While he spent a good deal of time looking at the pros and cons of various cybersecurity technologies — integration with current solutions, cost and adaptation to new threats over time were key benchmarks — Bennett stresses the importance of interdepartmental communication.
“Security is no single person’s responsibility; it takes a team to keep San Diego safe,” he says. “After all, it only takes the actions of one person to make the system vulnerable and jeopardize information.”
“Conducting normal cyberhygiene is critical to eliminating and mitigating possible threats,” he adds.
Collaboration with outside entities is also crucial. “I am active in both public and private organizations and collaborate with information security professionals, research entities, state and federal government sectors and commercial industry peers to continuously refine our security measures and protect the data against the most pervasive attacks,” Bennett says. “It takes a combination of great tools and strong partnerships to be successful.”
3. Fairfax Leadership Finds Strong Cybersecurity Funding
A solid cybersecurity program requires governments to invest sufficient funds. Once again, success can come down to the skill with which CIOs and CISOs can communicate the threat and what is needed to combat it.
Fairfax County, Va., CISO Michael Dent protects the data of over 1.5 million county residents. He employs a defense-in-depth strategy that relies on no single technology.
“We have multiple best-in-breed cybersecurity tools,” Dent says. “We perform above-standard cyberhygiene by having a change control board, patch management process, incident reporting process and a security awareness program.” When it comes to ensuring he has the funding needed for this approach, Dent finds that he can’t sugarcoat the risks.
“Fairfax County leadership gets cyber,” Dent says. “As long as I have been able to brief them and show them a strategy, we have not had issues getting funding.”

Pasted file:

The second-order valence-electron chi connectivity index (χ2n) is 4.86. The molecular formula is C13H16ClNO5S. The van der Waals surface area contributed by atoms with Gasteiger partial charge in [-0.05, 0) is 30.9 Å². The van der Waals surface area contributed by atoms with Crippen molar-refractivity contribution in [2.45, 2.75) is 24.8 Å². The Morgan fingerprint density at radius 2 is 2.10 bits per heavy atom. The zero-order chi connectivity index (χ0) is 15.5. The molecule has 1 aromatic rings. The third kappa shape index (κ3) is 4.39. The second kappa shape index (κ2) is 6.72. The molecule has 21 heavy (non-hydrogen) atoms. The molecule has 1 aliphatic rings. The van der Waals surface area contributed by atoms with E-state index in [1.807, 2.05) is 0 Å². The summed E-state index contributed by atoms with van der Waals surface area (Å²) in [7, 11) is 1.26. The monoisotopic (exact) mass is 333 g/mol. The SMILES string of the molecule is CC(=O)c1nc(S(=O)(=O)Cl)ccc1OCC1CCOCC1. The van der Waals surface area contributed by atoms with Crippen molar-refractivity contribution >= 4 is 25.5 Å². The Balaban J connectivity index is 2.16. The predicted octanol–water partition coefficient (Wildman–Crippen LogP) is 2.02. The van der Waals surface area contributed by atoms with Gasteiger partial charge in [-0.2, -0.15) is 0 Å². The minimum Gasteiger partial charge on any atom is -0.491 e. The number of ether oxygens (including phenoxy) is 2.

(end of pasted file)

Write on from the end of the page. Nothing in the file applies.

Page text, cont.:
With the backing of the county’s leaders, Dent’s team has been able to implement solutions such as Splunk for monitoring and advanced email threat protection and Citrix for remote access to resources.
“All of our endpoint logs and critical data are fed into our security information and event management system, which is configured to alert and provide some automated remediation for the engineers who have to react and defend against attacks,” Dent says.
Having a strategy that can be effectively communicated is incredibly important at all levels of government, according to NASCIO.
“In our 2016 Deloitte-NASCIO Cybersecurity Study, we found that states with a formal cybersecurity strategy were more likely to get the funding and talent they need,” Glasscock says. “This is significant because lack of adequate funding and lack of workforce talent are major barriers to cybersecurity in state government.”
Protect Citizen Data with Strong Cyberdefenses
The threat of citizen data theft is real, but Fraser is confident that local governments can rise to the challenge.
“I believe locals are poised to be the leaders in government security. We have much supporting our ability to significantly mature our security posture,” Fraser says.
“Local governments are filled with personnel who genuinely and deeply care about the work they are doing. By training our workforce on security practices, local governments can turn a security team of none into a security team of hundreds or thousands,” she says.
Glassock has seen positive developments at the state level.
“Governors and state officials are paying more attention to cyber risk than they have in the past,” she says.